Many of the shooting victims died on the floor of the nightclub, even as hundreds more attempted to escape by way of exit doors, windows, and even air conditioning vents. Orlando first responders say that the number of injured exceeded the city and county’s ability to transport victims by ambulance, forcing police to improvise by using SUVs and pick-up trucks for rapid evacuation and triage. Cell phone video and camera video shows scores of volunteers carrying shooting victims by hand along the streets and sidewalks near the nightclub even as police attempt to direct the volunteers where to place the injured.

Officials with Orlando hospitals report that dozens already in hospitals have sustained life-threatening wounds, and many will face long roads to recovery from their injuries. Speaking from the scene of the shooting during a press conference in Orlando, Florida Governor Rick Scott asked for prayers for those injured, and requested that a moment of silence be offered by all Americans at 6 p.m. EDT on Sunday

The Sunday morning attack eclipses even the 2007 massacre at Virginia Tech, which had previously been described by the FBI as the worst mass shooting in U.S. history.

Mateen may have called 911 in the hour prior to the attack—a conversation in which he swore allegiance to ISIS over the phone with an emergency operator. FBI and other law enforcement officials are now combing through Mateen’s social media accounts, posts and online footprint for clues as to whether he chose to self-radicalize in the hours prior to the attack, or if he had sustained correspondence with known ISIS or terror operatives.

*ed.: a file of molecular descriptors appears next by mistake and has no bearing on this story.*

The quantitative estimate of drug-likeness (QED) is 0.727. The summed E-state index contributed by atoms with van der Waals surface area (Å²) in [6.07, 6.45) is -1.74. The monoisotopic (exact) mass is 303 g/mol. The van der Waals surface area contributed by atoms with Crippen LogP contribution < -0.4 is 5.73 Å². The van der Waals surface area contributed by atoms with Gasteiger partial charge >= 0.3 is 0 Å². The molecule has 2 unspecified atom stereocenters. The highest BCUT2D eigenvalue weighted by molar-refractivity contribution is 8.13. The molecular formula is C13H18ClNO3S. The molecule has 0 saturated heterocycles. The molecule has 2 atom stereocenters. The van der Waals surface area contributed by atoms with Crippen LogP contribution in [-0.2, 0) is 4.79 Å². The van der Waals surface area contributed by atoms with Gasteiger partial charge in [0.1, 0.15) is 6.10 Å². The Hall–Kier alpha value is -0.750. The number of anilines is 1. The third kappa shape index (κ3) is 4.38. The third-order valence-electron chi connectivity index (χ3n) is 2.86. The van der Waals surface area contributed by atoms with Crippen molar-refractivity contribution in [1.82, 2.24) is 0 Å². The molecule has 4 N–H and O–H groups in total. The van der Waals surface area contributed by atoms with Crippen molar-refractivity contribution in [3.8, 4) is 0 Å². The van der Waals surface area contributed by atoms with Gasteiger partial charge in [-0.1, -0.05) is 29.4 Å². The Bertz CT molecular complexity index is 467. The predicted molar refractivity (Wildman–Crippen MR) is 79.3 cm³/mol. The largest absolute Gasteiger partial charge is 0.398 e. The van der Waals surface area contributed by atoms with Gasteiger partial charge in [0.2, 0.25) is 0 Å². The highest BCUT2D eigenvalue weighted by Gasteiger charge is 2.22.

During a mid-afternoon address to the nation, President Barack Obama reminded journalists that because it remains an ongoing investigation, and because there is not enough information to declare that the Pulse nightclub shooting is an act of international terror or domestic terror, Americans should not rush to a hasty conclusion about the shooting. The President described the attack as both “an act of terror” and “an act of hate,” expressing the official uncertainty about the mass killing.

What is known about Mateen has arrived in small bits and pieces throughout the day: he was born in New York City, but moved to Florida about ten years ago. Despite his occasional pro-radical outbursts in conversations to co-workers, law enforcement officials have uncovered little solid evidence that Mateen maintained any form of official communication with ISIS or al Qaeda. Mateen worked as a security guard off and on for at least the past three years, and may have passed federal clearances to carry weapons on government properties. He also worked at a guard at the entrance of a gated community in Fort Pierce.

Interviewed by NBC News early on Sunday, Mateen’s father told reporters that he did not understand how his son’s mindset could have moved toward such an extreme moment of violence, though his father did relay one seemingly minor incident from the previous months, when Mateen became enraged at the sight of two men kissing in Miami Beach. It is not clear, however, that the incident in Miami triggered the shooting that took place on Sunday. Mateen’s friends and family tell reporters that he was not a particularly religious person, and had spent very little time studying Islam.

Outside Mateen’s home in Fort Pierce, the FBI, Florida Department of Law Enforcement, ATF, and a variety other law enforcement agencies have set up camp while investigators pore over the contents of the house looking for clues to Mateen’s motivations.

Related Thursday Review articles:

ISIS Praises Couple in San Bernardino Shootings; Keith H,. Roberts; Thursday Review; December 5, 2015.

San Bernardino Suspects Had Links to ISIS; Keith H. Roberts; Thursday Review; December 4, 2016.